The FDA is aware that nicotine addiction is a serious problem. It is determined to regulate it first.

The Food and Drug Administration declared cigarettes to be "the only legal product that can kill half of all long-term consumers when used as intended.

NewsEditor
NewsEditor
22 June 2022 Wednesday 14:15
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The FDA is aware that nicotine addiction is a serious problem. It is determined to regulate it first.

The Food and Drug Administration declared cigarettes to be "the only legal product that can kill half of all long-term consumers when used as intended."

The agency has not yet regulated nicotine, the notoriously addictive component in cigarettes aEUR", and it has been trying to do so for many years. It seems that the time is now.

FDA will soon set a maximum nicotine content in cigarettes and other tobacco products. This is to reduce addiction and discourage smoking. Despite a general trend away from tobacco, it remains the number one cause of death in the U.S. The number one cause of preventable death in the U.S.

Robert M. Califf, FDA Commissioner, stated that lowering nicotine levels to a minimally addictive or non-addictive level would reduce the chance of future generations becoming addicted to cigarettes. He also said that it would help more current smokers quit.

The FDA outlines the potential benefits by noting that 480,000 people are killed each year due to diseases caused by smoking. It estimates that tobacco use is responsible for nearly $300 billion in annual direct health care costs and productivity losses.

The new rule will take effect May 2023.

The Campaign for Tobacco-Free Kids praised what it called a "truly historic proposal" in an email to NPR. The group stated that the FDA's recent push for bans on menthol cigarettes or flavored cigars would make the changes "greatly reduce the appeal to cigarettes, especially for kids, and ensure these products cannot create or sustain addiction."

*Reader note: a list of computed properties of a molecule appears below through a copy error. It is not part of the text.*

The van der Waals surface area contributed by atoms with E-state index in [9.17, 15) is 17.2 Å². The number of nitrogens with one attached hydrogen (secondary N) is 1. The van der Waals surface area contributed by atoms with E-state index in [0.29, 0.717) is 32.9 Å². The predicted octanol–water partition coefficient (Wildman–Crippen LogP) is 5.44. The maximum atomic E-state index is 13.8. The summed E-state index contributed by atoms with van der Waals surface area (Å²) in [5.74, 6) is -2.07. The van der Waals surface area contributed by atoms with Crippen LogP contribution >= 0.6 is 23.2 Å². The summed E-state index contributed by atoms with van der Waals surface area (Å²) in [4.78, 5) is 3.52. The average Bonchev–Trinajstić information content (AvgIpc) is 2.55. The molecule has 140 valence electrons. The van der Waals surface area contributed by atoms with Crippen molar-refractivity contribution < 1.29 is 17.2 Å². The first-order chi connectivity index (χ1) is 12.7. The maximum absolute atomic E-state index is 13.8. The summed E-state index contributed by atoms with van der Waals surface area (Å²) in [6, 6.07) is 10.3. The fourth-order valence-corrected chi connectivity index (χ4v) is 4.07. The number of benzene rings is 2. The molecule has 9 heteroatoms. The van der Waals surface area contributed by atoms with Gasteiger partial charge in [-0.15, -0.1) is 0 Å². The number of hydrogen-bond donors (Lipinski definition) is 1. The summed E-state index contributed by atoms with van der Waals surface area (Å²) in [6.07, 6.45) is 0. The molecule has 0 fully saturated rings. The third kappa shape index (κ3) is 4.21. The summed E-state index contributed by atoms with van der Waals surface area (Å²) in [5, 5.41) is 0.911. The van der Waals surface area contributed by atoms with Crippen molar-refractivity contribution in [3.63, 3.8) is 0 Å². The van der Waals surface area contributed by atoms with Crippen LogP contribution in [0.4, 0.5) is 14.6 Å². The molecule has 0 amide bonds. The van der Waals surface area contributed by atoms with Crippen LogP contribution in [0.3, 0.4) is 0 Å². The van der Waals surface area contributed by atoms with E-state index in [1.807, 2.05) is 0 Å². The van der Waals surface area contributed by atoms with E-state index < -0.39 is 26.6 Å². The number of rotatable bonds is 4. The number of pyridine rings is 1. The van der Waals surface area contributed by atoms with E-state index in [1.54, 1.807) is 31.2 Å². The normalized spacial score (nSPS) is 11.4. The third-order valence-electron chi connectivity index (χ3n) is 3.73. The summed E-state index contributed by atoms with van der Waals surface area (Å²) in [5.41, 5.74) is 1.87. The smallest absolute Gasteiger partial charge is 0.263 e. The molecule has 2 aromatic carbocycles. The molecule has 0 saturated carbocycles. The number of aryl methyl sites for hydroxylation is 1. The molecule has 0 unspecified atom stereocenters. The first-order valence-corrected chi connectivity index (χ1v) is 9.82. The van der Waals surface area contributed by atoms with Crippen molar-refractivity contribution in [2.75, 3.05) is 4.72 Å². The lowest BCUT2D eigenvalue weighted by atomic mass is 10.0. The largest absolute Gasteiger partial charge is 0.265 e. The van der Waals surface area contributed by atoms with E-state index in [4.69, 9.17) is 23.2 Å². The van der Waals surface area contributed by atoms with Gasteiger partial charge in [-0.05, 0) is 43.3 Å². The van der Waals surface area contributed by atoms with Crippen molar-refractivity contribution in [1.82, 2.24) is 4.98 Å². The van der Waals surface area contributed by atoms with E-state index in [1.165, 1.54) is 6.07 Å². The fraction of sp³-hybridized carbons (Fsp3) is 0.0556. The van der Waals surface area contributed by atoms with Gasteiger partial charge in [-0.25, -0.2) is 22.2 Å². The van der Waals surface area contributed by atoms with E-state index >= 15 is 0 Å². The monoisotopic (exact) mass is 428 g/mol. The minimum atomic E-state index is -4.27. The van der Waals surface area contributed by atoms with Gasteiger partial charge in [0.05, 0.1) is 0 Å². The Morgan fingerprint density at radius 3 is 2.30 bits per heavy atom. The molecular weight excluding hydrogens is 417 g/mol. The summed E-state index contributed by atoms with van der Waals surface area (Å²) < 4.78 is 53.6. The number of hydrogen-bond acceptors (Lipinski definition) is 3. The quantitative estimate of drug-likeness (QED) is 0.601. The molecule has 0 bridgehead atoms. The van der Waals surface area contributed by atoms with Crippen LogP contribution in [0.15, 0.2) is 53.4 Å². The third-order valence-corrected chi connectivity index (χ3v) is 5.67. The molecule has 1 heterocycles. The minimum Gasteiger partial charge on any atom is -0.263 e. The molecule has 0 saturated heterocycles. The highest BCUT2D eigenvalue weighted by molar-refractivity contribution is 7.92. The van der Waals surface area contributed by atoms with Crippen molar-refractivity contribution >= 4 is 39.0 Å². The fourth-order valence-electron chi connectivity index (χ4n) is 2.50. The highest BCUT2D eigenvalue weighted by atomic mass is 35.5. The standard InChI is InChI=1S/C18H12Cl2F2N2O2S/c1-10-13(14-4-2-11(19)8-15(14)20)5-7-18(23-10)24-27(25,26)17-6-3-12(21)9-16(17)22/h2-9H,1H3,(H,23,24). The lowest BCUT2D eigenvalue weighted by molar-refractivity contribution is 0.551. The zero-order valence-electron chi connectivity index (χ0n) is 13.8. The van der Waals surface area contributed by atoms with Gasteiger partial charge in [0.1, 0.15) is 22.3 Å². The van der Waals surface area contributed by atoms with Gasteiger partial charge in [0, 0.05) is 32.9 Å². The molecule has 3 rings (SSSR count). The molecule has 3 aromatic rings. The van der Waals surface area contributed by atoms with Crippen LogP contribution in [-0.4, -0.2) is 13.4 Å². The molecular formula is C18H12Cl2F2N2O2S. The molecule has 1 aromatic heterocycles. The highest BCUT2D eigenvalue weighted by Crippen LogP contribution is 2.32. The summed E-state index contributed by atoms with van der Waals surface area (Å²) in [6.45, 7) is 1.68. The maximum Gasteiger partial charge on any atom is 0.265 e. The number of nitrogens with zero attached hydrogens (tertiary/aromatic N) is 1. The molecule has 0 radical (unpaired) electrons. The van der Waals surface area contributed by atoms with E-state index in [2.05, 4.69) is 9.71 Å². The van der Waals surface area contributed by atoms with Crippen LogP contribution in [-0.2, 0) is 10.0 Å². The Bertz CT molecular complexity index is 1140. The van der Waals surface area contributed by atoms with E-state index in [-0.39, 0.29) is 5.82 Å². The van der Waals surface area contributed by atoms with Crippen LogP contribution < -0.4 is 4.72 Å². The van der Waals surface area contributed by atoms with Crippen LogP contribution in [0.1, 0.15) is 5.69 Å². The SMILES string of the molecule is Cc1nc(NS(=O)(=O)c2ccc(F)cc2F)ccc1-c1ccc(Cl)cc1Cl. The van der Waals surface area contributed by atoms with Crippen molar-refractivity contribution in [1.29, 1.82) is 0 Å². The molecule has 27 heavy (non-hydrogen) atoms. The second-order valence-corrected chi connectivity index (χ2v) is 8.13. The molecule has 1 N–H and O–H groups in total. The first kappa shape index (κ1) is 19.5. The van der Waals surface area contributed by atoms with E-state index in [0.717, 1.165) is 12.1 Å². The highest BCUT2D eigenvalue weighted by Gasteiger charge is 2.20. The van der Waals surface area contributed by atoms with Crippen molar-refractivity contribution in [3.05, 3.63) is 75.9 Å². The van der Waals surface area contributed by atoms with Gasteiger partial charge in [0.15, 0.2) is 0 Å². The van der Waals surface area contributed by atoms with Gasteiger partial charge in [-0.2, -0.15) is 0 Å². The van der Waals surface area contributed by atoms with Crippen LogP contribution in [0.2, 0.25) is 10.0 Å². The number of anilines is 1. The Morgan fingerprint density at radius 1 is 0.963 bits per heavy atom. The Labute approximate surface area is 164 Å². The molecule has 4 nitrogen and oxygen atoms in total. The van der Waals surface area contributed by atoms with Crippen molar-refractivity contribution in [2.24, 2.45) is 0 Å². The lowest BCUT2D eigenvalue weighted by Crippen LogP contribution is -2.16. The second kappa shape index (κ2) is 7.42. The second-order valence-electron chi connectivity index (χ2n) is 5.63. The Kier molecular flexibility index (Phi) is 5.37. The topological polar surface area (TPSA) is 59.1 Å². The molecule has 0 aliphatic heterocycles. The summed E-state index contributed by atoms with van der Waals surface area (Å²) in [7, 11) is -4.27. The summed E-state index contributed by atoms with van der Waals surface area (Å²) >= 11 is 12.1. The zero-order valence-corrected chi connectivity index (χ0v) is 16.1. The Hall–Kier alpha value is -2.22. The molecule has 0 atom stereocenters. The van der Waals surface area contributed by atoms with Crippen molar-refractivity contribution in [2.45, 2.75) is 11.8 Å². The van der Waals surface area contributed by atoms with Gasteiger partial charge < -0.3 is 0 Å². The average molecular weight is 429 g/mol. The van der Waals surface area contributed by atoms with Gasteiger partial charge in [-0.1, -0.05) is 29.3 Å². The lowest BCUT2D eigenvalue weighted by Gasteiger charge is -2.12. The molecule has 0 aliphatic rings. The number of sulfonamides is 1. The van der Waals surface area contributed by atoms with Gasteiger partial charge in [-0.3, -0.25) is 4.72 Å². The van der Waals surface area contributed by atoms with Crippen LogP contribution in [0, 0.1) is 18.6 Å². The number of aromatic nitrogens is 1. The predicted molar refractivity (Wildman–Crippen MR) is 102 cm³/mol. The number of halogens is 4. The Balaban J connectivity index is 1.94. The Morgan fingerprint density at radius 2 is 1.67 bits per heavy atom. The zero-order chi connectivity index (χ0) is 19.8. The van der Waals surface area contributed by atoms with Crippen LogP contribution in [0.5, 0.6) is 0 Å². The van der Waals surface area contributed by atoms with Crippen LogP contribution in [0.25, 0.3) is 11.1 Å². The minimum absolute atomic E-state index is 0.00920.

The cigarette companies, for their part have tried to adapt to changes in regulations and consumer preferences. Altria, which includes Philip Morris USA, has stated previously that it is in agreement with the FDA and believes that cigarettes are less harmful than nicotine for addicted smokers.

Altria and the other tobacco companies want smokers to quit smoking aEUR", and nicotine aEUR", and instead, they want them to be customers for other tobacco products.

For decades, the tobacco industry has fought to stop federal efforts to regulate cigarettes.

"Cigarettes were subject to less federal oversight than pet food and makeup," NPR's Fresh Air reported. This is partly due to a 2000 Supreme Court ruling that said that the Food and Drug Administration could not regulate nicotine without congressional approval.

In 2009, Congress approved a bill that gave the FDA control over tobacco products and cigarettes. In 2017, the FDA appeared to be at the brink of new regulations, and published a proposal rule in 2018. The FDA dropped the proposal in 2019 and the rule was eventually canceled.

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